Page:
Russian President Dmitry Medvedev shakes hands with Ukrainian President Viktor Yanukovich at memorial events in Chernobyl

Medvedev calls for new nuclear rules post-Chernobyl

Russian president Dmitry Medvedev has called for new safety rules to be drawn up for the global nuclear industry.

The Chernobyl disaster in 1986 has taught states that they must tell the whole truth to their people, Medvedev said, acknowledging the Soviet Union's mistake in delaying announcement of the full scale of the accident for days.

"In order for such tragedies never to be repeated we must all be honest, we must provide absolutely exact information about what is going on," Medvedev said.

The anniversary of Chernobyl has come as Japan struggles to control the crisis at its Fukushima Daiichi nuclear plant hit by the earthquake and tsunami.

Events in Japan and at Chernobyl made it imperative to draw up new rules covering the peaceful use of nuclear energy and safety, Medvedev said.

"I sent proposals to world leaders aimed at guaranteeing the necessary development of nuclear energy in the world while preventing at the same time catastrophic global consequences of accidents."

The No. 4 reactor at the Chernobyl plant exploded and caught fire after a safety test experiment went badly wrong on April 26, 1986, sending radiation across Europe.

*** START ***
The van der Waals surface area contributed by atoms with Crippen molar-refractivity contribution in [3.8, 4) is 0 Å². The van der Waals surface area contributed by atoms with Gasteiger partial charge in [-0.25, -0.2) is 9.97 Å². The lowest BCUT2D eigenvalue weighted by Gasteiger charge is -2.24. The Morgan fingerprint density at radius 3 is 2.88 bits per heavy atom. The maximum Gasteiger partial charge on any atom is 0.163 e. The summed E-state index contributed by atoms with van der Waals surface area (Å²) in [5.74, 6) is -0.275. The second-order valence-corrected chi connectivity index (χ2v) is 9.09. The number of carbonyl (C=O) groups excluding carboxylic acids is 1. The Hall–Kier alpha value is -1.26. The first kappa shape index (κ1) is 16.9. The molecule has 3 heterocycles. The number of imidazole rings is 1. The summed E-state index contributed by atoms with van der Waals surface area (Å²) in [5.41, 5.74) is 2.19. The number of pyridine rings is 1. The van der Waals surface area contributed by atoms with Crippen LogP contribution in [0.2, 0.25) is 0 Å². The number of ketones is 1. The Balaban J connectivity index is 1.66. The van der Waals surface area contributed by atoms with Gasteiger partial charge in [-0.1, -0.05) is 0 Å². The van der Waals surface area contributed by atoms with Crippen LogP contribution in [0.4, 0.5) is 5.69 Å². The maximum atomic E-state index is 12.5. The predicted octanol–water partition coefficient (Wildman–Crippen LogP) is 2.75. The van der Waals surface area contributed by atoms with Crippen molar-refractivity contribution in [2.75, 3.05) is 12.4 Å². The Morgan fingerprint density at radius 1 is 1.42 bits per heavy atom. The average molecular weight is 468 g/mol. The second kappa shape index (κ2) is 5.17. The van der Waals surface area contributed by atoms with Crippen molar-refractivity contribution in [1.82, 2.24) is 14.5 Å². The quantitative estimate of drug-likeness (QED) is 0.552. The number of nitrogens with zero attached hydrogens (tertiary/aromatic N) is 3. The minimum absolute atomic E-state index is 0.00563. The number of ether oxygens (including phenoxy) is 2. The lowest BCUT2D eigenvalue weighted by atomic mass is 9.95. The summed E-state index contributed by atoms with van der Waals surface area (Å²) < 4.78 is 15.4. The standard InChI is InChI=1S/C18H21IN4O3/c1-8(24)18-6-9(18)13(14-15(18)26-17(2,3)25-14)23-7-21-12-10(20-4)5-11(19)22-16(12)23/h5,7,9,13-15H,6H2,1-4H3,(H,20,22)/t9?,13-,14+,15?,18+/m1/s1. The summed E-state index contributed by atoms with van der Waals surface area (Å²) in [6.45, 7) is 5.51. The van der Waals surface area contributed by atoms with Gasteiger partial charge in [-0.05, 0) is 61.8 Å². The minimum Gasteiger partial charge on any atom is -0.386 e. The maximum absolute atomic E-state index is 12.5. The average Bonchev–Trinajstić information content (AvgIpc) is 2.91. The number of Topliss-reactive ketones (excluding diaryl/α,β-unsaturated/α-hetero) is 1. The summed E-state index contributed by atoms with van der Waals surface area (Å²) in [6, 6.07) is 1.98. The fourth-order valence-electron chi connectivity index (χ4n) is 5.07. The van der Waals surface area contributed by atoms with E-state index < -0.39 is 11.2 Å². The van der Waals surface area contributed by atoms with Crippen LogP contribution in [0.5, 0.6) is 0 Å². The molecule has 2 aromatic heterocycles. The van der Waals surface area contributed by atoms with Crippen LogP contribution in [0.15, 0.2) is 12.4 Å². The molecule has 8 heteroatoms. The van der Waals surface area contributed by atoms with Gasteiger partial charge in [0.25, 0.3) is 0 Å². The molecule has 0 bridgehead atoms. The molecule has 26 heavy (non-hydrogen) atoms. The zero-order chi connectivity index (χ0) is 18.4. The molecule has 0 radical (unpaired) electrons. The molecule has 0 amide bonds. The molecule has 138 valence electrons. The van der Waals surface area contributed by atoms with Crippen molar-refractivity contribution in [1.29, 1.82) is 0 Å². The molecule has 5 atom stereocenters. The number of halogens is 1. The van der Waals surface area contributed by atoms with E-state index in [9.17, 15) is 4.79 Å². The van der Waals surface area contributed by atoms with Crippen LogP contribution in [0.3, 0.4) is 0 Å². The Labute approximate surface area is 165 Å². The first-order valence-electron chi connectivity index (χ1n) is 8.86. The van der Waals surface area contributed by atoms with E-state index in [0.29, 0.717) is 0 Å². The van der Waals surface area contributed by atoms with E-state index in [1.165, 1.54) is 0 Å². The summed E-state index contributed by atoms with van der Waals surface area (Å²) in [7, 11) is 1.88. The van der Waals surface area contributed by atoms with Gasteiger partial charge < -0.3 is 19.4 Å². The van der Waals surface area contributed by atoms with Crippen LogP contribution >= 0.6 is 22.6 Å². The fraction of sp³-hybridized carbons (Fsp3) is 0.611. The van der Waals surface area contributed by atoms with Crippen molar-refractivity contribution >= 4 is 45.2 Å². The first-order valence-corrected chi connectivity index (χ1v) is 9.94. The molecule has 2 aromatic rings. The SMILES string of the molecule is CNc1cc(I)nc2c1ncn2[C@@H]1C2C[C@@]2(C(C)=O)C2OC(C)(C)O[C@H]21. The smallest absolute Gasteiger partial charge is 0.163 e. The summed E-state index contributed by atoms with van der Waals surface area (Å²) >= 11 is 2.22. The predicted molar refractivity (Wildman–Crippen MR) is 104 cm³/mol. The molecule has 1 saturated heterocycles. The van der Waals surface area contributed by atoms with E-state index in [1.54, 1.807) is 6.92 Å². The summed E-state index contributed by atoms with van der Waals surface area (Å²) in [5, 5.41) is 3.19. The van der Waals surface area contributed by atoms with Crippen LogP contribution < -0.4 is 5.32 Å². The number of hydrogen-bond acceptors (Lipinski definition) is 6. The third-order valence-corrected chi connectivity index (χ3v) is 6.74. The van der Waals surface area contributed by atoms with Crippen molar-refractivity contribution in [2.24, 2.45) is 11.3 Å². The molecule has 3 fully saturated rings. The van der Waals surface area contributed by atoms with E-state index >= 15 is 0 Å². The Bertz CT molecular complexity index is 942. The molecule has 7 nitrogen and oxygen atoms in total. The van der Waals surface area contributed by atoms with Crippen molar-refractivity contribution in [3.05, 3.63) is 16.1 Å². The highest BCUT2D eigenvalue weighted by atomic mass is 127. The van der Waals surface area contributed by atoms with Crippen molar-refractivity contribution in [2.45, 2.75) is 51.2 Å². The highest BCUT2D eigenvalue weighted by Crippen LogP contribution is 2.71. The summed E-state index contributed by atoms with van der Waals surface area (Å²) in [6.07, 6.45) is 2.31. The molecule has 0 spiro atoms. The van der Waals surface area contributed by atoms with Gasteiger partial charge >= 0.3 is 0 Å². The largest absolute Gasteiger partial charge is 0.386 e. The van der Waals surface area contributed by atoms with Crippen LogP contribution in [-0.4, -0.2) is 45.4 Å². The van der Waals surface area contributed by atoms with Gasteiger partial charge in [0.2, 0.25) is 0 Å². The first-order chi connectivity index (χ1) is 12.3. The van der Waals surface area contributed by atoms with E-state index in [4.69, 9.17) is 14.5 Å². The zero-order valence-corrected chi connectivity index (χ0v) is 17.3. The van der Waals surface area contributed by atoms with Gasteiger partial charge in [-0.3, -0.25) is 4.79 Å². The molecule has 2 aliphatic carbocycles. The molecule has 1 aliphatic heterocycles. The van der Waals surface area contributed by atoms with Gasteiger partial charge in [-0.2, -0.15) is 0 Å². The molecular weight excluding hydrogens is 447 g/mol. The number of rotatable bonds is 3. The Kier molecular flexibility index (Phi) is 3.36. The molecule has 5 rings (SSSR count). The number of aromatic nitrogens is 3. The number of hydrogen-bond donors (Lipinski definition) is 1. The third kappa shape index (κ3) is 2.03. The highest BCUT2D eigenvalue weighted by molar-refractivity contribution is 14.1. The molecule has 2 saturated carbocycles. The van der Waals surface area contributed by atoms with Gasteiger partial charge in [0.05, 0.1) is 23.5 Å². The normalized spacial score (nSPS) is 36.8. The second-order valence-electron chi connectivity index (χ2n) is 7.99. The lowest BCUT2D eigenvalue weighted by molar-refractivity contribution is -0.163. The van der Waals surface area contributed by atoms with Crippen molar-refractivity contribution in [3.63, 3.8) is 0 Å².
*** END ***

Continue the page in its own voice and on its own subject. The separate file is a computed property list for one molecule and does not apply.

A total of 31 people died immediately and many more died of radiation-related sicknesses such as cancer, while tens of thousands were evacuated permanently from Prypyat, the town closest to the site.

The world community, spurred by the nuclear crisis at Japan's Fukushima plant, has pledged 550 million euros (£489 million) to help build a new containment shell over the stricken reactor at the Chernobyl site to replace a makeshift one that has begun to leak radiation.

"Chernobyl was a challenge of planetary dimensions and the answer to this challenge can be provided only by the world community," Ukrainian president Viktor Yanukovich said.

The Chernobyl anniversary has triggered anti-nuclear protests in several European countries, with around 120,000 people taking part in anti-nuclear rallies across Germany the day before.

Chernobyl, seen as the benchmark for nuclear accidents, was relatively untouched in the disaster but Prypyat is now a ghost town at the centre of a largely uninhabited exclusion zone with a radius of 30 km.

Japan has raised the severity rating at Fukishima to seven, the same level as that of Chernobyl.

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